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Documentary 'Hale County This Morning, This Evening' Pushes The Boundaries Of The Medium

Daniel Collins in "Hale County This Morning, This Evening." (Courtesy RaMell Ross & Cinema Guild)
Daniel Collins in "Hale County This Morning, This Evening." (Courtesy RaMell Ross & Cinema Guild)

2018 was a fantastic year for documentaries that pushed the boundaries of the medium. From the generational reckoning of Travis Wilkerson’s “Did You Wonder Who Fired The Gun?” to the living history diorama of Robert Greene’s “Bisbee ‘17,” we saw startlingly fresh and original ways of looking at our present as filtered through the past. But the one that moved me most was RaMell Ross’ “Hale County This Morning, This Evening,” which won a Special Jury Prize for Creative Vision at last January’s Sundance Film Festival and will be screening at the Brattle Theatre this weekend. Both times I’ve seen the picture, it has left me at a loss for words, which is pretty inconvenient considering it’s supposed to be my job to talk about these things.

A sociologist and large format photographer, Ross moved to Greensboro, Alabama in 2009 to teach a GED program and coach high school basketball. He claims he didn’t originally start out with the intention of making a feature film, but over five years, Ross accumulated over 1,300 hours of footage, from which “Hale County This Morning, This Evening” has been pared down to a dreamy, impressionistic 76 minutes.

Barbershop from "Hale County This Morning, This Evening." (Courtesy RaMell Ross & Cinema Guild)
Barbershop from "Hale County This Morning, This Evening." (Courtesy RaMell Ross & Cinema Guild)

It doesn’t work the way other movies do. More concerned with sensorial experience than narrative threads, the film is a collection of jagged, fleeting moments and atmospheric longueurs adding up to something far greater than the sum of its parts. It’s the kind of film you have to swim around in for a little while, and eventually, you’ll begin to find yourself feeling the muggy air of these sweaty summer evenings, punctuated by painterly flashes of lightning and hot rain.

Gradually, a few personalities emerge. Daniel is a sharp, self-aware young black man playing hoops for Selma University, knowing it’s a long shot but hoping all the same that the NBA might be his ticket out of a future at the catfish processing plant where everybody else in town seems to end up. Quincy works there, supporting his wife Boosie and their gregarious toddler Kyrie. But these stories are not carved out into traditional arcs the way they would be in other, more dramatic documentaries. Instead we just kinda hang out with these folks, usually during the most quotidian moments of their day-to-day lives.

There’s poetry in the mundane. Ross, who also photographed and edited the film himself, sometimes juxtaposes his images to draw out deeper meanings and other times just because they’re even more beautiful that way. (Man, this movie is something to look at.) “Hale County This Morning, This Evening” drifts along with a mesmerizing, almost free-associative flow, as when the accumulating droplets of sweat on a gymnasium floor abruptly cut to the first sprinkles of an afternoon rain shower.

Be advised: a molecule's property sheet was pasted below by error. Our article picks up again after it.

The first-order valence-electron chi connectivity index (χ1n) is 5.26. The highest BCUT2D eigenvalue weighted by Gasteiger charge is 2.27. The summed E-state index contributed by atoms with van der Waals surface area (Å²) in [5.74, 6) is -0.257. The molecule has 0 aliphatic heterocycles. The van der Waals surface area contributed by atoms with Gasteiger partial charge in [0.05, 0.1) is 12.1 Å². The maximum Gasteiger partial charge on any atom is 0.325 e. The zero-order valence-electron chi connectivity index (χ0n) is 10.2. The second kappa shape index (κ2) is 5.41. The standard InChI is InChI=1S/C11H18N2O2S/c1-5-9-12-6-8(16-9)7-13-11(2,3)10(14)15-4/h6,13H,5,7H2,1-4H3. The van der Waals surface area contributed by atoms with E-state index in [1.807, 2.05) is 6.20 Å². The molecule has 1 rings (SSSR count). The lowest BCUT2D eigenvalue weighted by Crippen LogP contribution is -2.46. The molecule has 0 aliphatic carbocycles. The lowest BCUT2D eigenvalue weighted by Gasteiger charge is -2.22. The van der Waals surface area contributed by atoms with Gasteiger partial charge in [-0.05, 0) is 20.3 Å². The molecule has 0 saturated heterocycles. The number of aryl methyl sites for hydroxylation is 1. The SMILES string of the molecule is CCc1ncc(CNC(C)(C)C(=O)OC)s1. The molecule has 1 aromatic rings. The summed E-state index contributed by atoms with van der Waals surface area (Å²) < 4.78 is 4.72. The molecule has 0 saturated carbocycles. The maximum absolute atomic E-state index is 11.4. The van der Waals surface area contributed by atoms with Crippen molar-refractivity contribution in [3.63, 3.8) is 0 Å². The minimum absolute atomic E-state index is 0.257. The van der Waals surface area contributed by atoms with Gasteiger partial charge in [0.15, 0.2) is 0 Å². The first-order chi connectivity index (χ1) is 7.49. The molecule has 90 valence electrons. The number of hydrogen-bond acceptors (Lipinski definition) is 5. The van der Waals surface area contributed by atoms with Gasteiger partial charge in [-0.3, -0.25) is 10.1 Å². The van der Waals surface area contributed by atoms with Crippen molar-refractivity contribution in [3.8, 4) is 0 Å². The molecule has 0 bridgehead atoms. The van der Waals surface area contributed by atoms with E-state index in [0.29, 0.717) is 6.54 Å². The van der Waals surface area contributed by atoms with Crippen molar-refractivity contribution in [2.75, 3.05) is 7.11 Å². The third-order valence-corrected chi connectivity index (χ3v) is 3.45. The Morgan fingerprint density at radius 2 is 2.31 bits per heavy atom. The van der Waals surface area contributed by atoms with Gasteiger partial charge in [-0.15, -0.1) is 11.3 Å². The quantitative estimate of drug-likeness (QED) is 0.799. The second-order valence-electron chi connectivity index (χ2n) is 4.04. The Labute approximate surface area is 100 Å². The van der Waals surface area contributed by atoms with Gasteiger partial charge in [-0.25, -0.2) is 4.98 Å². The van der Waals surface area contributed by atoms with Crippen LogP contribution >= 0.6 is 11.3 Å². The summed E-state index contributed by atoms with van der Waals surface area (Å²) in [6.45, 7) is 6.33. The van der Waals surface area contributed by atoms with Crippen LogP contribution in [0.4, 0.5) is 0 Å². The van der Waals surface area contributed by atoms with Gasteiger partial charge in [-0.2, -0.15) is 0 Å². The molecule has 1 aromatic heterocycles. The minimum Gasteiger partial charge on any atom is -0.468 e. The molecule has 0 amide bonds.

The film is loosely segmented into chapters interrupted by punchy, occasionally obtuse title cards. My favorite of these follows a lengthy close-up of Quincy’s exasperated wife and reads: “Now carrying twins, Boosie no longer careth about the film.” Ross is not afraid to let certain shots linger for so long they practically become little stories of their own, as when baby Kyrie keeps running back and forth across the span of his cluttered living room floor like a miniature monarch surveying the breadth of his kingdom.

Dion looking in "Hale County This Morning, This Evening." (Courtesy RaMell Ross & Cinema Guild)
Dion looking in "Hale County This Morning, This Evening." (Courtesy RaMell Ross & Cinema Guild)

Most daring of all is the camera’s slow approach to a pristine plantation house, a relic of the region’s ugly history that Ross intercuts with footage from the 1913 film “Lime Kiln Club Field Day,” featuring African-American vaudeville star Bert Williams in blackface, his sad visage peering out at us through the bushes as if observing across time. From there we happen upon an old man burning tires in the woods, the heavy, toxic clouds of smoke rendered incongruously, staggeringly gorgeous by shafts of sunlight streaming through the trees.

The film never overtly editorializes about these images, leaving its sights and sounds for us to turn over in our minds long after the lights come up. We watch the traffic stops by white police officers come as regular as the rainfall, and even when tragedy strikes, it’s presented so matter-of-factly you might find yourself doing a double-take.

There’s a cosmic quality to the movie’s POV, a serene sense of connectedness with nature and time that elevates these depictions of day-to-day drudgery to something almost exalted. “Hale County This Morning, This Evening” has only one scene that takes place in a church, but the whole film feels like a religious experience.


Hale County This Morning, This Evening” will screen at the Brattle Theatre beginning Friday, Jan. 18.

Sean Burns Twitter Film Critic
Sean Burns is a film critic for The ARTery.

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